I am just reading about winter sowing and am looking forward to learning about that. I don't know if I'm too late, so I'll search for some advice here.

I can't wait for the spring to come and the spring gathering that this forum hosts :)

    Bookmark   February 28, 2010 at 11:56AM
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redley_gardener(5 - Golden CO)

Still redley here...

Oh...I should mention what I'm planting.

I've got a large list.
I have seeds for the following:

SQUASH: butternut, spaghetti, acorn, pettipan, deliciata, burgess buttercup, cocozelle, grey zucchini, gold rush hybrid zucchini, early prolific straightnect, black zucchini, elite hybrid zucchini

HERBS: cillantro, lavender, taragon, parsley, rosemary, basil, dill, basil, marjoram, winter savory, thyme, oregano, camomile, chives, lemon balm
(Need seeds for anice, lemon verbena)

anaheim, poblamo, sweet pepper carnival mix, casabella, bell, serrano, jalapano, eggplant

Loose leaf lettuce, spinach, mustard, bok choy, chinase cabbage, mustard, swiss chard.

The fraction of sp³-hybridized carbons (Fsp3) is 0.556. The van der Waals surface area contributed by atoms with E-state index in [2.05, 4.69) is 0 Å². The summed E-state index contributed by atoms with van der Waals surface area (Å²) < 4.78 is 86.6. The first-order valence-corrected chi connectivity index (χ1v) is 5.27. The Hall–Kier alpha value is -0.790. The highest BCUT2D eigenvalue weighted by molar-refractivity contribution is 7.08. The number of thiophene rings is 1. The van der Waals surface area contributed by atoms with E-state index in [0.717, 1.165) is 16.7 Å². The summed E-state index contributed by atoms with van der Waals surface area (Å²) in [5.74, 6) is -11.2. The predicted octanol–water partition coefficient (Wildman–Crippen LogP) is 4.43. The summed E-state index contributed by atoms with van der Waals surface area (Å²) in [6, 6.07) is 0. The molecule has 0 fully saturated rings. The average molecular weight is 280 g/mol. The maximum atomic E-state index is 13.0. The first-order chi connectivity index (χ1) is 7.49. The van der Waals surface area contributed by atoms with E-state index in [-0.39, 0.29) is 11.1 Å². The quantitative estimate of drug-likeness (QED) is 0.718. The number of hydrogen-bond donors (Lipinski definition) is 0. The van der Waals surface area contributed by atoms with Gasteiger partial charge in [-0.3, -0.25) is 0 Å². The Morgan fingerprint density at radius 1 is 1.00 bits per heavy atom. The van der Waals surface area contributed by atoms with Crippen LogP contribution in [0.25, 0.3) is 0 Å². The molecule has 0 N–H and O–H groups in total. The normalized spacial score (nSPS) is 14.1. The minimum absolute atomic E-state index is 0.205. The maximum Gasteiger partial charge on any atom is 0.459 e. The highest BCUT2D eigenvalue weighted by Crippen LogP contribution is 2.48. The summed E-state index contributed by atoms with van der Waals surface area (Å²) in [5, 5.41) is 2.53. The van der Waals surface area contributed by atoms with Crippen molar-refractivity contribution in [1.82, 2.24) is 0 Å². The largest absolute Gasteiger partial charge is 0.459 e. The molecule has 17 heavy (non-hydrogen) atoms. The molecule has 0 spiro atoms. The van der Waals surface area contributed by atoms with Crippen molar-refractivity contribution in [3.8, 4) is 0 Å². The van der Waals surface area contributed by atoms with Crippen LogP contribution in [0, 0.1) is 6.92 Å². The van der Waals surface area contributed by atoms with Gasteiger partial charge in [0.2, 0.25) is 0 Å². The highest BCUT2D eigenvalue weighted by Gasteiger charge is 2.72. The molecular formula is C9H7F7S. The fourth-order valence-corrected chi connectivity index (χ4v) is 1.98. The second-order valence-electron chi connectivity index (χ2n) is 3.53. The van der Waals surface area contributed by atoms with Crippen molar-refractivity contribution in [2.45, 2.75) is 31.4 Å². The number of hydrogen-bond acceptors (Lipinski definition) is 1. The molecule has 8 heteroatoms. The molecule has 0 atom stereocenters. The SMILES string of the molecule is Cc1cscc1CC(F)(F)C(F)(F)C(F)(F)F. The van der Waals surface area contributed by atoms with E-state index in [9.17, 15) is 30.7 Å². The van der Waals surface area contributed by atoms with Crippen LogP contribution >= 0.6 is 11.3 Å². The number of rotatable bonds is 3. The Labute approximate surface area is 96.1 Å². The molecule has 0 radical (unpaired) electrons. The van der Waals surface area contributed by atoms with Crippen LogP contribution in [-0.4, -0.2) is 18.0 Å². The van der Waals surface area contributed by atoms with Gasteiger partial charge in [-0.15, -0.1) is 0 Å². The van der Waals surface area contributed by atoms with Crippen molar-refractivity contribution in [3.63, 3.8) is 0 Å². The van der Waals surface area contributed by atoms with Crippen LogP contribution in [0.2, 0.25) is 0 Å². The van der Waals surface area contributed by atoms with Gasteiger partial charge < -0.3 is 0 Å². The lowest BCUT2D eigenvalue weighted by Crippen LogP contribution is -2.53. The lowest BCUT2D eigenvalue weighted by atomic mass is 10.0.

Of course, no garden would be complete without beans (pole and bush), sweet peas, beets, cucumbers, and 6 different tomatoes

FLOWERS for the garden
Calendula, poppy, ecinacia, zinia, marigold, geranium, yarrow, sunflowers, nastertium
(Need seeds for borage, beebalm, anise hyssop)

In the front, I will be planting a variety of thornless blackberries and thornless rasb\pberries. Hoping to get some from the annual swap :). Also need to find elderberries, gooseberries, jostaberries, and dewberries.

    Bookmark   February 28, 2010 at 12:38PM
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highalttransplant(z 5 Western CO)

Hi Redley! Just a quick comment about the herb seeds you are looking for. The Walmart where I live had seeds for anise when I was there today. Lemon verbena is typically cutting propagated, so doubt you will find seeds commercially available for that one.

I have seeds for a double red bee balm, and hyssop officinalis that I received in a trade. If you are interested in them, just email me, okay?


    Bookmark   March 2, 2010 at 4:38PM
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Greetings All!!
I don't often chime in, but I'm often here.
I live on a windy three acre patch of sagebrush outside of Casper Wy.
I have two good-sized garden plots and am about to add on again.
My main projects for spring this year are building cold frames and low tunnels to extend the short season. I'm also really tempted to put in a raspberry patch.
I grow nearly all of the short to medium season veg and a few tough perenials. Oh, and sunflowers, lots of sunflowers.

    Bookmark   March 2, 2010 at 7:04PM
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Skybird - z5, Denver, Colorado

Hi all,